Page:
Tuesday 4th June 2019
The architecture in Calgary is a delight to the eye, compared with the uniform tall blocks in Toronto. It is modern adventurous architecture, not quite on the scale of London´s sensational skyline but pretty good! It is also a green city with several parks and open spaces and the walkways along the Bow River are delightful. Actually, we only spent the day in Calgary and now rather regret not having stayed longer.
Getting to downtown Calgary and parking there, however, was a nightmare; from the city limits in the north, to parking downtown by the Bow River took an hour and a half! Mind you, it might have been a little quicker if we hadn’t got lost (for the first time on this Canadian trip). Well, actually, not lost because we knew we were in Calgary and we were not at all worried, just frustrated because we couldn’t find the route we were looking for (road diversions due to road works didn’t help). Eventually, we found the way and then tackled the task of finding a parking space, which we did eventually ($12.80 for three hours, not bad in a city centre).
was Fort Calgary, situated on the confluence of two rivers, the Bow River and the Elbow River! Such a magnificent and apt name, the confluence looks just like an elbow on the map (and a nice play on words with the principal river name too)! Fort Calgary was founded by James MacLeod who was Commissioner of the NW Mounted Police in 1876. He named the fort Calgary, which then became the name of the city which grew up around it.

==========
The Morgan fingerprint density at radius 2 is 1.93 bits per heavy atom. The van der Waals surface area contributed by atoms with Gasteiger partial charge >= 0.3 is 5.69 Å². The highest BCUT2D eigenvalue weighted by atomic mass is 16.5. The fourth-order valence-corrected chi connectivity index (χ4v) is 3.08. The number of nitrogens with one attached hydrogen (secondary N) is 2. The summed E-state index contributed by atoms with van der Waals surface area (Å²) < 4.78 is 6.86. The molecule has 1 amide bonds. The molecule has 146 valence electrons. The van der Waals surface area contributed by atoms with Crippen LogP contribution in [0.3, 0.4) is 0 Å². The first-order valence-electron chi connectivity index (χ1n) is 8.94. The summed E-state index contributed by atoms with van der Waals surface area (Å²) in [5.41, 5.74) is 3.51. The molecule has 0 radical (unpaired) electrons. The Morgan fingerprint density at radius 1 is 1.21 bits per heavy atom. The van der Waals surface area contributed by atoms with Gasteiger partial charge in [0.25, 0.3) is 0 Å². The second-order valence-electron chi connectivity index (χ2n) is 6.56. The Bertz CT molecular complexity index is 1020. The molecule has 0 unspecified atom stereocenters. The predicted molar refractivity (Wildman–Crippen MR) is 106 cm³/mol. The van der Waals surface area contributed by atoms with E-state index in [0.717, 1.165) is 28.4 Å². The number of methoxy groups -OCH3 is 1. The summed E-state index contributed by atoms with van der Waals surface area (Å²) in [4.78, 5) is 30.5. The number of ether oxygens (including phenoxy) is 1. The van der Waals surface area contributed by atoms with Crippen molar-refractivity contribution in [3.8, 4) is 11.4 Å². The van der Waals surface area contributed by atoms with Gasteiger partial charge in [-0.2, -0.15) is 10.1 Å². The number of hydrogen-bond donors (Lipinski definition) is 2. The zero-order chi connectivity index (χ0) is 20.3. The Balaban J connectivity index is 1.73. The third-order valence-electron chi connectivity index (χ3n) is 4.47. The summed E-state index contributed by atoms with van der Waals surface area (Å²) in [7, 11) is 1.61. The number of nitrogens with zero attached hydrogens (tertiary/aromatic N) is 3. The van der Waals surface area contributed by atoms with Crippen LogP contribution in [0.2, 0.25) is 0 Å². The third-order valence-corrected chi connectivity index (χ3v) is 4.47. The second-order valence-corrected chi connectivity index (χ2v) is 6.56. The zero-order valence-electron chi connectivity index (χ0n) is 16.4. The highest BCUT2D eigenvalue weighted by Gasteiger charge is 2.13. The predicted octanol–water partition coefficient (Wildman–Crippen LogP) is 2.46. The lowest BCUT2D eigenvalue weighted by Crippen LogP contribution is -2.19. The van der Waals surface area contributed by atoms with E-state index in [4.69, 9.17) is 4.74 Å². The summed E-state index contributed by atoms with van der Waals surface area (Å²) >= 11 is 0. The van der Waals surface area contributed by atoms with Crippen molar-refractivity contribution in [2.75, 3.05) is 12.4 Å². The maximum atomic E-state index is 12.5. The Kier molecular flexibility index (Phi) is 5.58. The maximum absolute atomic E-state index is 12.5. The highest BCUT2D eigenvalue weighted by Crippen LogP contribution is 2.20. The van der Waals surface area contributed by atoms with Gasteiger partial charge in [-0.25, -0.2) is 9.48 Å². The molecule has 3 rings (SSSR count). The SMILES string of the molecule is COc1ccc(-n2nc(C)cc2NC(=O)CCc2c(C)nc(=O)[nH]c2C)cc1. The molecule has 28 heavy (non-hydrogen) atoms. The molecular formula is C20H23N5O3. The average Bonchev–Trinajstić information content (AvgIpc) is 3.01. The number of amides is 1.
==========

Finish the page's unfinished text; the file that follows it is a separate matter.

The district called East Village in Calgary, down by the two rivers was pretty derelict until about ten years ago. Now it is completely re-vamped and re-vitalised. An old mattress factory is now a trendy eating and drinking place, where coffee is roasted, bread is baked (well not really, it is more like in-store bake-off but still smells nice) and the gin and tonics are poured most generously! It is a wonderful building, built in 1912 and used as an ammunitions factory in WW2.
Walking through downtown Calgary is so nice, large hanging baskets of flowers adorn the streets, trams and road traffic share space, fountains provide fun for the kids on a hot day in Olympic Park
and the café culture has re-emerged after the long winter. A lively, bustling youthful city.
The Calgary Tower was built in 1968 and stands 191 metres tall. It is no longer the tallest structure in Calgary but still claims pride of place. Since we didn’t go up the CN Tower in Toronto due to the poor visibility when we were there, we paid our $16 each today and went up the Calgary Tower. Great experience, wonderful panoramic views from the top and we could see the Rockies! We stood on the glass floor of a bit that juts out from the circular viewing platform and took a photo of our feet (as you do)! Looking down was a bit dizzying!
Leaving Calgary was much easier than arriving and thanks to acquiring a city map, we quickly found our way out to the Trans Canada Highway to journey on to Canmore where we are now. Canmore is just on the edge of the Banff National Park (Banff is another 20 kilometres further on). We usually just arrive in a place and see what is available but this time we pre-booked a motel online because we knew that this week